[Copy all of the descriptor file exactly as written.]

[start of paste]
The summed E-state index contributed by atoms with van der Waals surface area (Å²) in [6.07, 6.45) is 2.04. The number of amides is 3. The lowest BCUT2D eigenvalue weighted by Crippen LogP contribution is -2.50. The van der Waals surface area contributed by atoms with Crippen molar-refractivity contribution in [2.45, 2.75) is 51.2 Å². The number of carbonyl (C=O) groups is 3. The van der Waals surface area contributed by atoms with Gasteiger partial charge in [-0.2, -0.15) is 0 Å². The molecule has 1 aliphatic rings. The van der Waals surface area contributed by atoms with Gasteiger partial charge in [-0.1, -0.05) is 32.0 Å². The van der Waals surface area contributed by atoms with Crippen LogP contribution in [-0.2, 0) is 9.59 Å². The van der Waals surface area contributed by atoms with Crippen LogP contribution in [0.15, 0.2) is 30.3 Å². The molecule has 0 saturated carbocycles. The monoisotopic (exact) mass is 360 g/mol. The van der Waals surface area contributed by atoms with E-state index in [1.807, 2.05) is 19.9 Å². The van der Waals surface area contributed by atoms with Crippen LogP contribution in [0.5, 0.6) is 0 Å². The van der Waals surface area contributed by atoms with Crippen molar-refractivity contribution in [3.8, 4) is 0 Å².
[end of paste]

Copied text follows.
The summed E-state index contributed by atoms with van der Waals surface area (Å²) in [6.07, 6.45) is 2.04. The number of amides is 3. The lowest BCUT2D eigenvalue weighted by Crippen LogP contribution is -2.50. The van der Waals surface area contributed by atoms with Crippen molar-refractivity contribution in [2.45, 2.75) is 51.2 Å². The number of carbonyl (C=O) groups is 3. The van der Waals surface area contributed by atoms with Gasteiger partial charge in [-0.2, -0.15) is 0 Å². The molecule has 1 aliphatic rings. The van der Waals surface area contributed by atoms with Gasteiger partial charge in [-0.1, -0.05) is 32.0 Å². The van der Waals surface area contributed by atoms with Crippen LogP contribution in [-0.2, 0) is 9.59 Å². The van der Waals surface area contributed by atoms with Crippen LogP contribution in [0.15, 0.2) is 30.3 Å². The molecule has 0 saturated carbocycles. The monoisotopic (exact) mass is 360 g/mol. The van der Waals surface area contributed by atoms with E-state index in [1.807, 2.05) is 19.9 Å². The van der Waals surface area contributed by atoms with Crippen LogP contribution in [0.5, 0.6) is 0 Å². The van der Waals surface area contributed by atoms with Crippen molar-refractivity contribution in [3.8, 4) is 0 Å².